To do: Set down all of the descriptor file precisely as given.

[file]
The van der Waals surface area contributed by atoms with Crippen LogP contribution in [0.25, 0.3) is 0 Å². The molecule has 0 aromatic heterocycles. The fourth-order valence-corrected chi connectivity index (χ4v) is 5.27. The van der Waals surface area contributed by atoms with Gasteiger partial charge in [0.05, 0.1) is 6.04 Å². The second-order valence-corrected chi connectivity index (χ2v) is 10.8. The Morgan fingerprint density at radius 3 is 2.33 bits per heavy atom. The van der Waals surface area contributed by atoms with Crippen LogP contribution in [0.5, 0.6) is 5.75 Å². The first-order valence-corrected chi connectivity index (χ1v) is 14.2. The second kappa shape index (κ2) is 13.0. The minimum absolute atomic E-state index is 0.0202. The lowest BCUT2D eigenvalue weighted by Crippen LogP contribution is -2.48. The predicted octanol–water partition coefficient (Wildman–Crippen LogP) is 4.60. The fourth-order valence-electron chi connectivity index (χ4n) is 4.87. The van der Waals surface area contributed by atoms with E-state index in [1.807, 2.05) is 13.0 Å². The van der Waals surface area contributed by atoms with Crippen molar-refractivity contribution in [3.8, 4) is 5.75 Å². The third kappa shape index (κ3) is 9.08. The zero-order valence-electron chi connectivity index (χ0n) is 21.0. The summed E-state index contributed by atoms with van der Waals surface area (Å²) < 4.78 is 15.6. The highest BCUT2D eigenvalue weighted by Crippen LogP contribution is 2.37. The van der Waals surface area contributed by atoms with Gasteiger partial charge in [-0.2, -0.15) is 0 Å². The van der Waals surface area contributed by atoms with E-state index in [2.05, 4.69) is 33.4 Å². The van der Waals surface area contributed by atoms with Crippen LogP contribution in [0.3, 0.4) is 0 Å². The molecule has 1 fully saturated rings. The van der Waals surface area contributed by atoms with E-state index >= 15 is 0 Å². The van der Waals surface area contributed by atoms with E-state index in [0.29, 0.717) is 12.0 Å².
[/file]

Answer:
The van der Waals surface area contributed by atoms with Crippen LogP contribution in [0.25, 0.3) is 0 Å². The molecule has 0 aromatic heterocycles. The fourth-order valence-corrected chi connectivity index (χ4v) is 5.27. The van der Waals surface area contributed by atoms with Gasteiger partial charge in [0.05, 0.1) is 6.04 Å². The second-order valence-corrected chi connectivity index (χ2v) is 10.8. The Morgan fingerprint density at radius 3 is 2.33 bits per heavy atom. The van der Waals surface area contributed by atoms with Crippen LogP contribution in [0.5, 0.6) is 5.75 Å². The first-order valence-corrected chi connectivity index (χ1v) is 14.2. The second kappa shape index (κ2) is 13.0. The minimum absolute atomic E-state index is 0.0202. The lowest BCUT2D eigenvalue weighted by Crippen LogP contribution is -2.48. The predicted octanol–water partition coefficient (Wildman–Crippen LogP) is 4.60. The fourth-order valence-electron chi connectivity index (χ4n) is 4.87. The van der Waals surface area contributed by atoms with E-state index in [1.807, 2.05) is 13.0 Å². The van der Waals surface area contributed by atoms with Crippen molar-refractivity contribution in [3.8, 4) is 5.75 Å². The third kappa shape index (κ3) is 9.08. The zero-order valence-electron chi connectivity index (χ0n) is 21.0. The summed E-state index contributed by atoms with van der Waals surface area (Å²) < 4.78 is 15.6. The highest BCUT2D eigenvalue weighted by Crippen LogP contribution is 2.37. The van der Waals surface area contributed by atoms with Gasteiger partial charge in [-0.2, -0.15) is 0 Å². The van der Waals surface area contributed by atoms with E-state index in [2.05, 4.69) is 33.4 Å². The van der Waals surface area contributed by atoms with Crippen LogP contribution in [0.3, 0.4) is 0 Å². The molecule has 1 fully saturated rings. The van der Waals surface area contributed by atoms with E-state index >= 15 is 0 Å². The van der Waals surface area contributed by atoms with E-state index in [0.29, 0.717) is 12.0 Å².